# Portable Datatypes (C++)

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I remember seeing datatypes such as int16, uint16, int32, uint32, ect ect in some libs but I cant remember them and I was wondering if anyone has any info on this. Is it just a mere typedef, surely not? Im guessing you manually allocate the size, does anyone have a already built lib for this? Also, im looking for an arbituary number lib (big nums), any suggestions on which I should use? Thanks

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In linux (gcc) there is usually a stdint.h with typedefs for those, and there may be something on windows.

I usually just make my own...

typedef unsigned char      uint8_ttypedef char               int8_t;typedef unsigned short     uint16_t;typedef signed short       int16_t;typedef unsigned int       uint32_t;typedef signed int         int32_t;// etc

Just have that header on any platform you compile for.

EDIT: Here's some documentation about stdint.h:

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but those arnt guarenteed to be the size you say they are...int isnt always 32! Im looking for something that guarenteed.

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That's why I said you have to provide those 8 lines or whatever on any platform you build on. THat way, the other many millions of lines of code can use uint32_t, etc, and you don't have to recode everything.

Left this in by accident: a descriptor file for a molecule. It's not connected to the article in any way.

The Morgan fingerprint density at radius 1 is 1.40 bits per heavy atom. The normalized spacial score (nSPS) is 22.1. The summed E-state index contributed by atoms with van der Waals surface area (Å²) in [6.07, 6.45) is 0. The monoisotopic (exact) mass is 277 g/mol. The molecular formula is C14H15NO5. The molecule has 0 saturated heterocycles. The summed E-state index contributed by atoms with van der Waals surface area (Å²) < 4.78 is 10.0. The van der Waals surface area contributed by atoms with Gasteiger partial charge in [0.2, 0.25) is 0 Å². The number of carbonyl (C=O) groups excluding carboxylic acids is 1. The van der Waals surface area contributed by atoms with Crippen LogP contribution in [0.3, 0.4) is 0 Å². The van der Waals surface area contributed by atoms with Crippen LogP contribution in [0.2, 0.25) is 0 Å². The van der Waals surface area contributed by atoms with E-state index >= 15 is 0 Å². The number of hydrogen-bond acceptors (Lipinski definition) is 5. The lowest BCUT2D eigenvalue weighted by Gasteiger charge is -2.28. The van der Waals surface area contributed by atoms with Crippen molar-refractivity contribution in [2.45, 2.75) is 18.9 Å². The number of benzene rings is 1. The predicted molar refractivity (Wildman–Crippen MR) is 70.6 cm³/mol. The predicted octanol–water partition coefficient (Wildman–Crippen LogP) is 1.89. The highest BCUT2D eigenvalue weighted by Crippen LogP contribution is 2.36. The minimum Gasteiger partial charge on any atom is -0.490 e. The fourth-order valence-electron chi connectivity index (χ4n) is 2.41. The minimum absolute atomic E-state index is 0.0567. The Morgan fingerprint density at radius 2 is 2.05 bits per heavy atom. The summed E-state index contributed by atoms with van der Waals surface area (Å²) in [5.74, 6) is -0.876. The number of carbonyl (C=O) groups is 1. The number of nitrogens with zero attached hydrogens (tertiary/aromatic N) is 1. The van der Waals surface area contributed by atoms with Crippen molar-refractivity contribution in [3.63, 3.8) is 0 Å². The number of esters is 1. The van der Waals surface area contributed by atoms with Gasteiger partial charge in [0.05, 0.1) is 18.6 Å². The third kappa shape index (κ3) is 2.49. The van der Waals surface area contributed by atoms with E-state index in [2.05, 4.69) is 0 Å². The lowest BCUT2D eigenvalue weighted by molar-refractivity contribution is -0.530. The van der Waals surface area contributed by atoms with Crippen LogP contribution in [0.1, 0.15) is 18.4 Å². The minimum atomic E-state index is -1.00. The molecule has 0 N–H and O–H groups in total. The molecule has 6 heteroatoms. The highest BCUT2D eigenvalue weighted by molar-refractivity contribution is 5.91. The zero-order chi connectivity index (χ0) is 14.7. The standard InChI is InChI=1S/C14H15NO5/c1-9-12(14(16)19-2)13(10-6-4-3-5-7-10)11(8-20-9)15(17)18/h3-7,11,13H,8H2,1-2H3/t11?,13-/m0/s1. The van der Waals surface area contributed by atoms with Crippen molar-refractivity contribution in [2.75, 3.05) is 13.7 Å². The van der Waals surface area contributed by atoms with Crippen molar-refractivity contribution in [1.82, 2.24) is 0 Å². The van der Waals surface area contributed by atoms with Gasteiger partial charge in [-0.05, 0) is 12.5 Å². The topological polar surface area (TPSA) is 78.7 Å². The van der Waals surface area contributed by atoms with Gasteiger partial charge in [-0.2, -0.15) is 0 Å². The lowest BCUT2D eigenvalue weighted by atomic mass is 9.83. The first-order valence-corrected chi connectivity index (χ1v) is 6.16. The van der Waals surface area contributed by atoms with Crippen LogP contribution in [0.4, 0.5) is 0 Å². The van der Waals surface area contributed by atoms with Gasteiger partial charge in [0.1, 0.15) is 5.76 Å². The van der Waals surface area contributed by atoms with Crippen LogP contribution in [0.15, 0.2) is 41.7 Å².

Trust me, this is how it works. Read the link I posted on the first post in the edit.

EDIT: I worded it awkwardly... every platform must have a platform specific version of those typedefs.

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Alright, thanks a lot.

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I know that in VC++ 2003 and higher, there are size specific types

__int8, __int16, __int32, __int64

not sure if they are standardized across different compilers though (probably arent)

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Boost has <boost/cstdint.hpp>, which is perhaps your best choice so far. C99 has <stdint.h>, which will become <cstdint> in C++0x, but that's a few years off.

Of course, you could always just use a good serialisation method that doesn't rely on specific type sizes.

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Doing your own typedef's is the way to go. That way if you decide to target another platform all you have to do is change the typedef's around to suit the new platform.

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I tried using fixed size int8,int16,etc religiously when I was a junior programmer. In the end it did not work out well. Sooner or later you will have to use API's and then you can set yourself up for all sorts of type-casting headaches. I wound up just picking the dominant API and stuck to its type convention. If you really need to get byte sizes right for file formats or protocols, WORD is pretty much guaranteed to be 16 bits.